EDINBURG — A separation of more than 200 miles between panels of cancer treatment specialists made little difference this week in the cases of three Rio Grande Valley hospital patients.
Doctors Hospital at Renaissance debuted its “virtual tumor board,” held in conjunction with the Cancer Therapy and Research Center at The University of Texas Health Science Center at San Antonio. Via webinar technology, the two panels met with video conferencing, presented patient case file information, viewed biopsy specimens and radiology scans with each other in real-time.
The board will meet monthly to discuss possible patient treatment plans. Now, patients can benefit from treatment delivered by experts throughout the region without the need to travel, the hospital said.
In a statement, Doctors Hospital at Renaissance called the board the “centerpiece” of its cancer program. It will bring nurses, other staff and doctors who specialize in surgery, medical oncology, radiology and pathology together to improve patient care and educate one another, the hospital said.
“When the diagnosis is cancer, patients want the best possible treatment options,” Eugenio Galindo, medical director of the hospital’s cancer center, said in the statement. “Through tumor board meetings, physicians who specialize in diagnosing and treating cancer come together with one goal in mind — to share their expertise and recommend the optimal treatment plan for each patient.”
Other facilities like the UC Davis Cancer Center, at least one Veterans Affairs health care network and the University of North Carolina’s Lineberger Comprehensive Cancer Center utilize virtual tumor boards.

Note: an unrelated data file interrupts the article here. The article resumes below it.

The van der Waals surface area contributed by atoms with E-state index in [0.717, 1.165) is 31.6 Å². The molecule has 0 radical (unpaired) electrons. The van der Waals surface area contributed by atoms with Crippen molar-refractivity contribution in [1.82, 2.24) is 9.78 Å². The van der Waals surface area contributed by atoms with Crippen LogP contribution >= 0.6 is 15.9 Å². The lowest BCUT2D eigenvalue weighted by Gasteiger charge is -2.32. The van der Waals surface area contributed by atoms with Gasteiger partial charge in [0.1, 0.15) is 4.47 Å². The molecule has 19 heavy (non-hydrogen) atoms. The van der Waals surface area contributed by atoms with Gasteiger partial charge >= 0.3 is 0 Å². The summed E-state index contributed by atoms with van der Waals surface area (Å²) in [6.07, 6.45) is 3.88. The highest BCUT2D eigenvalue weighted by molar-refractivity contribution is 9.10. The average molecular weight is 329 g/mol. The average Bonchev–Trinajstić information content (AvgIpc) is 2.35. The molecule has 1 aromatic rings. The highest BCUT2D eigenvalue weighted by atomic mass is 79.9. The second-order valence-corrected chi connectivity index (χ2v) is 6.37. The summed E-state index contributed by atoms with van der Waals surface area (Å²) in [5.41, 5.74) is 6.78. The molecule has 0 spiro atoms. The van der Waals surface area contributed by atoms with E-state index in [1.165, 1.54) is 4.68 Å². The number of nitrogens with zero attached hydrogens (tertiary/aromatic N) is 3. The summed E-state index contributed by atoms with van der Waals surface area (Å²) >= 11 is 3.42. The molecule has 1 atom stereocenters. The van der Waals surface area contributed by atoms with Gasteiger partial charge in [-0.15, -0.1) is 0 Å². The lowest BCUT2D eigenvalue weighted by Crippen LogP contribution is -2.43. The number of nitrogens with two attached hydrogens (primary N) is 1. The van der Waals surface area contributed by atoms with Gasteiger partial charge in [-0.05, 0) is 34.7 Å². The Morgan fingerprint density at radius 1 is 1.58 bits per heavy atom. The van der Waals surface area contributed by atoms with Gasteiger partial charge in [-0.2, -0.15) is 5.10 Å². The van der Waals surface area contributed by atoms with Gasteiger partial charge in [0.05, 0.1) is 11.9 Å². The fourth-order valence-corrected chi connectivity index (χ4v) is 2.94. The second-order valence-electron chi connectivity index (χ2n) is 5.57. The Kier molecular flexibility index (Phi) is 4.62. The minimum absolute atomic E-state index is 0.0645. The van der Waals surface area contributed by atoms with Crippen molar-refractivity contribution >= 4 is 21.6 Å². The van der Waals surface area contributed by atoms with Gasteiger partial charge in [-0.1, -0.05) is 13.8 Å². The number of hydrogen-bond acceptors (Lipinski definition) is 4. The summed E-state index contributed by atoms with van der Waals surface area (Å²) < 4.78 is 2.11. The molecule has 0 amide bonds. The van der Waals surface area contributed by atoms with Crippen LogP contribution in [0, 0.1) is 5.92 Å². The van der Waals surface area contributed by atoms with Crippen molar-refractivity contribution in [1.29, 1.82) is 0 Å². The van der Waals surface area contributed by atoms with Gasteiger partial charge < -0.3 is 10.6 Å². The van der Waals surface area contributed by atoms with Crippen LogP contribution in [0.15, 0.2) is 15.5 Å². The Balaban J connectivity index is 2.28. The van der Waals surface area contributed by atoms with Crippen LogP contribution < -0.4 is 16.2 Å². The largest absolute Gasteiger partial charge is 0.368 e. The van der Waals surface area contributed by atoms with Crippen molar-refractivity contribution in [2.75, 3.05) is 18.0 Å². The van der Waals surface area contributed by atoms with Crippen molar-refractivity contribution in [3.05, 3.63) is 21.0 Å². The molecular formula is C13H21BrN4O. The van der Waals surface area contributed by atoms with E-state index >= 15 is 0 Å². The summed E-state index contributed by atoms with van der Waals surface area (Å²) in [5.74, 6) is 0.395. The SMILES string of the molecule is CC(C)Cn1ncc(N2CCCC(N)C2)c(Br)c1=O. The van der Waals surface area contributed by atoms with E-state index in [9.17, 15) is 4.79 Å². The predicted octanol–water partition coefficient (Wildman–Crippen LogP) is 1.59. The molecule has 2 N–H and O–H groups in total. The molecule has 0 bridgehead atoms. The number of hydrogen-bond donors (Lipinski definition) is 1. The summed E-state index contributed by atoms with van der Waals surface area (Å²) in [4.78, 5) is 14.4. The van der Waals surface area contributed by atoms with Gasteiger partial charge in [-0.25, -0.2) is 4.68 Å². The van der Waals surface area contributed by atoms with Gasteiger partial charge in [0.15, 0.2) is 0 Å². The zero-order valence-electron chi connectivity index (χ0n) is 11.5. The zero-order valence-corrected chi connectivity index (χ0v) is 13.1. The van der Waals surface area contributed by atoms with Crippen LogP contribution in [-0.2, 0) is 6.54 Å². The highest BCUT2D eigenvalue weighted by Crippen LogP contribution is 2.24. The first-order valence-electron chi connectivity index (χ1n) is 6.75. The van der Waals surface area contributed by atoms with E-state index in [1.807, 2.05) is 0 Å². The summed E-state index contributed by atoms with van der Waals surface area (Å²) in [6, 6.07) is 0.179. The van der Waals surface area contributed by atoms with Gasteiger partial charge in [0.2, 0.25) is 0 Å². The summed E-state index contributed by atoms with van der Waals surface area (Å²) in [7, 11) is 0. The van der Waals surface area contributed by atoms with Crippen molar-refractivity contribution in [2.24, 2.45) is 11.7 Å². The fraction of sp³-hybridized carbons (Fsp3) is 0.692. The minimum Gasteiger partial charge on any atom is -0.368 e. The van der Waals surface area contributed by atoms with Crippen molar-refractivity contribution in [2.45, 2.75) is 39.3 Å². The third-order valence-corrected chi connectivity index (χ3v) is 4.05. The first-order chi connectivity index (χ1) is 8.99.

On Wednesday, more than a dozen doctors discussed a 35-year old woman who arrived in the emergency room with an enlarged uterus and tumor in her ovary. A DHR doctor on the panel described her post-hysterectomy recovery, noting it was remarkable and she had little pain.
“All of us are sitting here with our mandibles on the table,” a doctor in San Antonio said in response.
In the next case, images from PET and CT scans of a 69-year-old obese man with lung masses were shown.
In a third case, the treatment of a 44-year-old woman with an enlarged uterus, seen for the first time by a DHR doctor that day, was discussed.
Ghanem Daghestani, DHR medical oncology and hematology doctor, noted she had stomach pain and abnormal spotting at a young age and is only breadwinner for her family. He said a lesion had been found, prompting the recommendation from another doctor to conduct a biopsy and, depending on the results, treat with chemotherapy to gauge a response.
Moments before, Daghestani made a remark that spoke to the heart of the virtual tumor board’s purpose:
“The question is how to approach this lady,” he said.
Jacqueline Armendariz covers law enforcement, courts and general assignments for The Monitor. You can reach her at firstname.lastname@example.org, (956) 683-4434 or on Twitter, @jarmendariz.